Prove your humanity

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The Campus Laboratory School at Carlow University in Pittsburgh is an independent Catholic school for grades Pre-K through 8. But recently through a collaboration with conservation groups and an artist, it became a place where educators experimented with an interdisciplinary approach to teach students about birds.

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Third grader Finn McCloud was one of dozens of students in grades 3 through 8 who chose themed workshops throughout the morning. In the school’s art room, he used blue and green crayons to decorate a paper oval the length of his arm – a wing to be attached later with pipe cleaners.

“We’re learning what different types of body parts do for a bird,” he said. “The wing helps it fly, helps it stay warm.”

Nick Liadis, an avian conservation biologist and the founder and executive director of Bird Lab, gave a virtual presentation about conservation and bird banding to some of the middle school students last fall.

During this art room workshop, he wanted students to imagine themselves as birds. He hopes the special morning of learning will make students more curious about the birds around them.

“The really wonderful thing about birds is that they’re everywhere,” Liadis said. “And they can really connect kids to an ecosystem.”

Liadis worked on this workshop with artist Sarah Zeffiro of Zart Studios. She is also the program director and instructor of art education at Carlow University. She said looking at birds through art and other disciplines brings learning to life for these students.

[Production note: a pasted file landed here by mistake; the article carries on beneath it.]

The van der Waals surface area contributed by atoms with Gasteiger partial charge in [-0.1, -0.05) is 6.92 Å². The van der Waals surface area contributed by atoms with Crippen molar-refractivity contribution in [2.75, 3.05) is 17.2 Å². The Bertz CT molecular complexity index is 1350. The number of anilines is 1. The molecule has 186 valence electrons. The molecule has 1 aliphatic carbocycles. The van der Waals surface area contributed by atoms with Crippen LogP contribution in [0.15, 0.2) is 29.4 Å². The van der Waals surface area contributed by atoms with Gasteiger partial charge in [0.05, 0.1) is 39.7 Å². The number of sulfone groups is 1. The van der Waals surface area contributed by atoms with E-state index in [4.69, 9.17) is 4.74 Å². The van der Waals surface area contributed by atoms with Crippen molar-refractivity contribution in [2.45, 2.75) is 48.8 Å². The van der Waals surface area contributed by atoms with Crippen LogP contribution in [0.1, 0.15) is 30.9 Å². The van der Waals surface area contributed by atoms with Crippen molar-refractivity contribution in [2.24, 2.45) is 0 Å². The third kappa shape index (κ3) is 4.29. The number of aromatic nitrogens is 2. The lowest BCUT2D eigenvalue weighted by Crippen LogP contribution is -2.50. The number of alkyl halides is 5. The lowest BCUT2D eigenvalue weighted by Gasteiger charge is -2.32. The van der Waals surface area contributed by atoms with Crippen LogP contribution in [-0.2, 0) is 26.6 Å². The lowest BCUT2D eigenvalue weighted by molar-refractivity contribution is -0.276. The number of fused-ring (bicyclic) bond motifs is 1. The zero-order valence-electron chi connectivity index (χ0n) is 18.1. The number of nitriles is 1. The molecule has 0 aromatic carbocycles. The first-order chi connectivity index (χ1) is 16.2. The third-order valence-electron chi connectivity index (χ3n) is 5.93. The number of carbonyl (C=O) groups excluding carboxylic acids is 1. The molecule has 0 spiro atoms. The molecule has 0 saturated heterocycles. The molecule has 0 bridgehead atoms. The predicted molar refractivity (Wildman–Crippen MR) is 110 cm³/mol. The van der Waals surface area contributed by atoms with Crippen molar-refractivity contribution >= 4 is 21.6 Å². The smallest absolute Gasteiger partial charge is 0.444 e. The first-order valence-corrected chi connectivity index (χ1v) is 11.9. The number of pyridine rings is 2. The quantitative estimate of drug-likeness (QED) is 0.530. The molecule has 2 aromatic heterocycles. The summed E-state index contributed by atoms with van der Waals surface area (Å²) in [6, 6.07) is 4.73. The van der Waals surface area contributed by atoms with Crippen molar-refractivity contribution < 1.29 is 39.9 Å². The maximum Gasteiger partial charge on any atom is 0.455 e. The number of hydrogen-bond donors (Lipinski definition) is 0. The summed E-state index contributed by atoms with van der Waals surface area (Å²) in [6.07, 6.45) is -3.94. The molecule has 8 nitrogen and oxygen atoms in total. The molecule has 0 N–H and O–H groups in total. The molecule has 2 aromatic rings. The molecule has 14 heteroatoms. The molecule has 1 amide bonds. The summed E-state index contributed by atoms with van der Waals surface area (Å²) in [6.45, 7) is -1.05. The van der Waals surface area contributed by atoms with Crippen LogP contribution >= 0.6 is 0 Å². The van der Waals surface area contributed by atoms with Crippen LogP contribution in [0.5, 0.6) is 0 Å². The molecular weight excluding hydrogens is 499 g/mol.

“They’re talking together. Mixed ages are working together. Students are asking questions, and interacting with educators. So it’s just a really celebratory day,” Said Zeffiro.

Zeffiro said Liadis will come back to Carlow to speak with graduate students in an interdisciplinary learning class about how to approach their own projects.

Other workshops for intermediate and middle school students included machine learning, painting birdhouses, poetry, and even nature and sports.

And of course, there was a music component.

In the basement, the school’s music teacher, Anna Sproul, preloaded bird calls on a platform called Soundtrap. Students worked together to re-arrange the sounds and add back beats and music to create their own tunes.

Fourth grader Genevieve Tan chose a northern cardinal as the centerpiece of her composition. 

“I was just trying to make it into a good rhythm, but it makes me feel kind of relaxed, in like a safe place. And I’m calm,” Tan said. 

Sproul said she hopes the exercise will lead students to recognize birds in their area through sound, as well as sight.

“They’ll hear it and they’ll say, ‘Oh, that’s the hermit thrush. That’s the piloted woodpecker. That’s the northern cardinal,’” she said.

The Campus Laboratory School’s art teacher Leigh Roche was one of the organizers of the day. She said this approach to learning about birds gives students a fun way to explore some of their interests and talents.

“I think it’s for them really to have the opportunity to experience connecting this theme across disciplines and maybe even learning new ways to think about things in the process,” she said.

Roche said a grant from the Shea Foundation supports artists visiting the school for programs like this, and a school fundraiser helped bring Wildbird Recovery, a wildlife rehabilitation group, to the interdisciplinary day. She said there was a lot of support from the school for the special programming, and hopes to do it all again next year.